【PART 2】 The Mystery of Fukushima: Why Japan Cannot Stop Nuclear Power Plants？
【8】 Superficial society and the real society behind it
In thinking about this issue of nuclear power vs. public opposition, the most important point is realizing the enormous difference between superficial society, which we see as normal citizens, and the actual reality behind it. What makes seeing the reality difficult is that the behind-the-scenes society is actually much less visible. Yet it is more “real” than is the superficial society based on legal rights.
As I explained at the end of PART 1, one of the representative examples is the legal structure of the Security Treaty (the entity enjoying the “reality” of political power) being above the Constitution of Japan (the supreme law in the superficial society).
You might say about this situation, “It’s ridiculous. It’s all messed up.” And I agree. However, judicial rulings are given, power is exerted, and daily economic activities are carried out in the real society?pragmatically, according to what works to the advantage of powerful interests?according to this ridiculous legal system. Therefore, discussing or complaining about the superficial society will end in vain unless we reveal, clarify, and correct the real structure, making it right in terms of the principles of the superficial society, the rule of law based on human rights.
There is, however, another more complicated problem in this process, beyond what I explained in PART 1. The problem in PART 1 was the relation between the legal structure under the Security Treaty and the legal structure under the Japanese Constitution (the former being superior to the latter). Though it is obscure and not clearly visible to the public, it is clearly stipulated. Therefore, it will be evident to anyone looking into it step by step. However, the more complicated problem is that there is another hidden legal structure, which is not documented at all in the legal structure under the Security Treaty.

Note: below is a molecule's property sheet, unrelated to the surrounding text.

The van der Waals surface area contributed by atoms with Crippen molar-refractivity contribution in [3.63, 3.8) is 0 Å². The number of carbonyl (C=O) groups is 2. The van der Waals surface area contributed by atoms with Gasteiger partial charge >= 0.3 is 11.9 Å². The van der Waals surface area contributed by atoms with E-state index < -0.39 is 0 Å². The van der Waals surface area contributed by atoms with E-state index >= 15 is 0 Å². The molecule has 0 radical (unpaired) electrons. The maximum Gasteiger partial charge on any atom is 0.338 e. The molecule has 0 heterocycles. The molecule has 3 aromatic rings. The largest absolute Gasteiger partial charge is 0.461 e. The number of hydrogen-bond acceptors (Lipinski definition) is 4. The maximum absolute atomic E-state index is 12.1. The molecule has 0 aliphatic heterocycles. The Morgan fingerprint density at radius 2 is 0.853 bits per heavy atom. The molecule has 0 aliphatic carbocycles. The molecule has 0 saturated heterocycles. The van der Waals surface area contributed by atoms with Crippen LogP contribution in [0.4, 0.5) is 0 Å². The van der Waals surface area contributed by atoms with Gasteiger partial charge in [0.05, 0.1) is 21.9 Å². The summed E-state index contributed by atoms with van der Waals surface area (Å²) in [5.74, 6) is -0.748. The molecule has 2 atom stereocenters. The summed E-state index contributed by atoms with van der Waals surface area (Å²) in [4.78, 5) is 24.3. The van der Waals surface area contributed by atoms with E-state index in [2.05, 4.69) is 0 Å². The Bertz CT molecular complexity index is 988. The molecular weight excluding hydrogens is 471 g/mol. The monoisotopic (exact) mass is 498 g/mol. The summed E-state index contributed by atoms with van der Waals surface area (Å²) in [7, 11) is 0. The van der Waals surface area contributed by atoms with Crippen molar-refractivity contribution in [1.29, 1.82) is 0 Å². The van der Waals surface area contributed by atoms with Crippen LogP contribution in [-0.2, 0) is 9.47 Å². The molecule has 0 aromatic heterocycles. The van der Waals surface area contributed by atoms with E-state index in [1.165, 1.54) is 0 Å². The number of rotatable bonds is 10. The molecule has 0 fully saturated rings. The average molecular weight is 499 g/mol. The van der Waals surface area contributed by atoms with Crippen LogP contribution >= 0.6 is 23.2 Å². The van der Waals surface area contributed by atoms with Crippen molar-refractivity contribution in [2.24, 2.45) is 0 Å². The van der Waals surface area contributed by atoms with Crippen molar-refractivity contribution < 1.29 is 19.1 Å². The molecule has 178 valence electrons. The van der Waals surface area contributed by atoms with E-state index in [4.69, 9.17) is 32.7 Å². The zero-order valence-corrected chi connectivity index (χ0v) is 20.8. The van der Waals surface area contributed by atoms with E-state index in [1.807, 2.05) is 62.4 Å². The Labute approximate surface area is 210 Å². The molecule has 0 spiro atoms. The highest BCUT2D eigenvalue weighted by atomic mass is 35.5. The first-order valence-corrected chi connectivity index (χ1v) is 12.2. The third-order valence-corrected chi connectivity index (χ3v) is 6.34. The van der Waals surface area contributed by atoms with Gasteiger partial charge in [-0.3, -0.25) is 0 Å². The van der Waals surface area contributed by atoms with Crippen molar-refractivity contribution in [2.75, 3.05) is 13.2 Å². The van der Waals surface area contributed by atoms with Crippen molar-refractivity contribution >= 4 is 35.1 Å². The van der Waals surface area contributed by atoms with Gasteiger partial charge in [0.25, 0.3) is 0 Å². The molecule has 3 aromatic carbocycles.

That hidden structure is the “legal structure under secret treaties.” In negotiations with the U.S. government, the most important agreements that Japanese negotiators have signed have been secret agreements. They cover matters that the authorities cannot possibly reveal to the Japanese people, but that must be followed according to the dictates of U.S. authorities.
These secret agreements are as effective as treaties under international law. In other words, as I showed on PART 1, they are above Japanese domestic laws, and the Sunagawa Case made them superior to the Constitution of Japan. Such secret “supreme laws” have piled up for about 60 years.
Unless we take into account this legal structure under secret treaties, we cannot figure out why violations of human rights cannot be stopped in Okinawa and Fukushima, why the courts give incomprehensible judgments, and why Japanese politicians do the opposite of their campaign promises after election victories.